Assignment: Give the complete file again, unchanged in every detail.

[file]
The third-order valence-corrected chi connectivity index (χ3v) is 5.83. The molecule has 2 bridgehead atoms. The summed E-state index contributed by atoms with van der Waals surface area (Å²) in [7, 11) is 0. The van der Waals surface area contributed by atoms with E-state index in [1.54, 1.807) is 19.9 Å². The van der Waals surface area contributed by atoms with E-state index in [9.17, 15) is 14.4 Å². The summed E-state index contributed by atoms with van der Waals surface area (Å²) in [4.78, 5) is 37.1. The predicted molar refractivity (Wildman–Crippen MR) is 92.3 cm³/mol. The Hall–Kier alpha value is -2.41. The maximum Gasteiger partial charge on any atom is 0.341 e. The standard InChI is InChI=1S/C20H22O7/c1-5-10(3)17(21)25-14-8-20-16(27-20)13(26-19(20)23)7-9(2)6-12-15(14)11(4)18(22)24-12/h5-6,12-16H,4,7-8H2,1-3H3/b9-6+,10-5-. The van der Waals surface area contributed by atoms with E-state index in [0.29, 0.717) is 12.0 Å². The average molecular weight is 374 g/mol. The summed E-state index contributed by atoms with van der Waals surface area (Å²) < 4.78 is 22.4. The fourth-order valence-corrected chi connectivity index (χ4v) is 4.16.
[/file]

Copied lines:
The third-order valence-corrected chi connectivity index (χ3v) is 5.83. The molecule has 2 bridgehead atoms. The summed E-state index contributed by atoms with van der Waals surface area (Å²) in [7, 11) is 0. The van der Waals surface area contributed by atoms with E-state index in [1.54, 1.807) is 19.9 Å². The van der Waals surface area contributed by atoms with E-state index in [9.17, 15) is 14.4 Å². The summed E-state index contributed by atoms with van der Waals surface area (Å²) in [4.78, 5) is 37.1. The predicted molar refractivity (Wildman–Crippen MR) is 92.3 cm³/mol. The Hall–Kier alpha value is -2.41. The maximum Gasteiger partial charge on any atom is 0.341 e. The standard InChI is InChI=1S/C20H22O7/c1-5-10(3)17(21)25-14-8-20-16(27-20)13(26-19(20)23)7-9(2)6-12-15(14)11(4)18(22)24-12/h5-6,12-16H,4,7-8H2,1-3H3/b9-6+,10-5-. The van der Waals surface area contributed by atoms with E-state index in [0.29, 0.717) is 12.0 Å². The average molecular weight is 374 g/mol. The summed E-state index contributed by atoms with van der Waals surface area (Å²) < 4.78 is 22.4. The fourth-order valence-corrected chi connectivity index (χ4v) is 4.16.